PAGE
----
April 2010

Episode 1 gives us a whole lot of information compressed into a very tight package. And it’s not just the rapid, almost stream-of-consciousness narration that provides us that, but the aesthetic style of the show itself. Every item is very deliberate. This will likely be the most image-heavy post as a result. So let’s start by talking characters.


Episode 1

This seems to be the consensus reaction amongst most viewers to the first episode.

There’s only a handful of blogs covering this show, which is a great shame. So let’s talk Tatami Galaxy. A disclaimer to begin with: this show is fast. Lightning-fast; a rewatch may be warranted if you are poor at Japanese (which likely describes many people who would be reading an English-language blog) and if you are not a fast reader. I hope to tackle this show in a slightly more analytical (or pretentious, if you prefer) style, paying attention to major themes and literary-style criticism. Summaries and recaps will be scanty, only insofar as to illustrate examples. And again, if you’re in North America, the show is being simulcasted on Youtube by Funimation.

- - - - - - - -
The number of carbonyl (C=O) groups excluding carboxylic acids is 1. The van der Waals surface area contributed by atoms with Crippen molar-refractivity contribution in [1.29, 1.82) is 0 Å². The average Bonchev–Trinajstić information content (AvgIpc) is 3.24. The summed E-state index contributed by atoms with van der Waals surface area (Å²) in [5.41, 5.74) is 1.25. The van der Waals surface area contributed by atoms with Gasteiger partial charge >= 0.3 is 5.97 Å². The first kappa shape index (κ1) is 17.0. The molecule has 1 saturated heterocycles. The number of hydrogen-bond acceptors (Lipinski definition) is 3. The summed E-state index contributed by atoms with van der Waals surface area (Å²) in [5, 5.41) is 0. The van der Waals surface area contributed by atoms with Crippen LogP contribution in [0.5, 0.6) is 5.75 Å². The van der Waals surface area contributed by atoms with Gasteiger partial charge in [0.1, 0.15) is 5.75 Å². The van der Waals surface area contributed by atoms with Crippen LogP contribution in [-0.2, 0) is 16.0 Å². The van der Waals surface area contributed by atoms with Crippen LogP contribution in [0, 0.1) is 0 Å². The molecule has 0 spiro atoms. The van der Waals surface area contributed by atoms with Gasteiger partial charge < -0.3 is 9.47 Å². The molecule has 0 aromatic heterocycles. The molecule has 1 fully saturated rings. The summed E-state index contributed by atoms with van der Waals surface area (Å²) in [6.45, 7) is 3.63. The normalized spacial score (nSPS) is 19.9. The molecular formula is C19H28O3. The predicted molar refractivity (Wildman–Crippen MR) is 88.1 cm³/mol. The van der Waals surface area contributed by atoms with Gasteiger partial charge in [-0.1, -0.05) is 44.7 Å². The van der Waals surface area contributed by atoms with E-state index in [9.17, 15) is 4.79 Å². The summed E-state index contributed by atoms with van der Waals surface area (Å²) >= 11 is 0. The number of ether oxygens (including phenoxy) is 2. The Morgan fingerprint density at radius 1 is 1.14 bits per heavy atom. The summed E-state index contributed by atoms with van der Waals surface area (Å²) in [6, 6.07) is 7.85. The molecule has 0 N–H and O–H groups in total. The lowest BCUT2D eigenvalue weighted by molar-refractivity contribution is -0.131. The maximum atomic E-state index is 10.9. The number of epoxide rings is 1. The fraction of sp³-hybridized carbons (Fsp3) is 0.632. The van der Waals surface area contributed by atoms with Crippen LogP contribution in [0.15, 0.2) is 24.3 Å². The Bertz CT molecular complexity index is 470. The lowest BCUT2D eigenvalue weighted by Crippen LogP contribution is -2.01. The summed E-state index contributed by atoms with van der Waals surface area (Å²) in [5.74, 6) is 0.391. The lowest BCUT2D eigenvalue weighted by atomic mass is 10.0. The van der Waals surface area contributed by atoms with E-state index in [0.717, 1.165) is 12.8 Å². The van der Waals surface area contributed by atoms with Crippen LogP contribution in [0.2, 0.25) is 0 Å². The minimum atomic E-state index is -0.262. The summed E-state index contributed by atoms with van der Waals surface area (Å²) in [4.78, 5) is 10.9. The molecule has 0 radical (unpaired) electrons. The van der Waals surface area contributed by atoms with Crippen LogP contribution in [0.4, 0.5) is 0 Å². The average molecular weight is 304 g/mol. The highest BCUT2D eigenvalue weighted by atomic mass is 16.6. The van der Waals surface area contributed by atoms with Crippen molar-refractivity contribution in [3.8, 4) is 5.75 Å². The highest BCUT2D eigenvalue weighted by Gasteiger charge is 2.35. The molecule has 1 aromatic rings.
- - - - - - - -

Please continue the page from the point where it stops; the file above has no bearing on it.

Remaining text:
This post in particular will be an introductory sort of post – referencing most of the events of episode 1, but more focusing on the pre-OP prologue and talking about themes in a general sense.


“Nothing is funnier than unhappiness, I grant you that. Yes, yes, it’s the most comical thing in the world.” -Samuel Beckett

Absurdist literature and theatre is in my personal experience something of an acquired taste – and as such, rarely seen in popular media. Samuel Beckett, Kafka, and the like are certainly fine for theatre studies and literature classes, but as a commercial venture? Not likely. Which is why I’ve been pleasantly surprised this season by The Tatami Galaxy (Yojohan Shinwa Taikei) and Arakawa Under the Bridge – there is a thin thread here, just a bare hint of an absurdist aesthetic.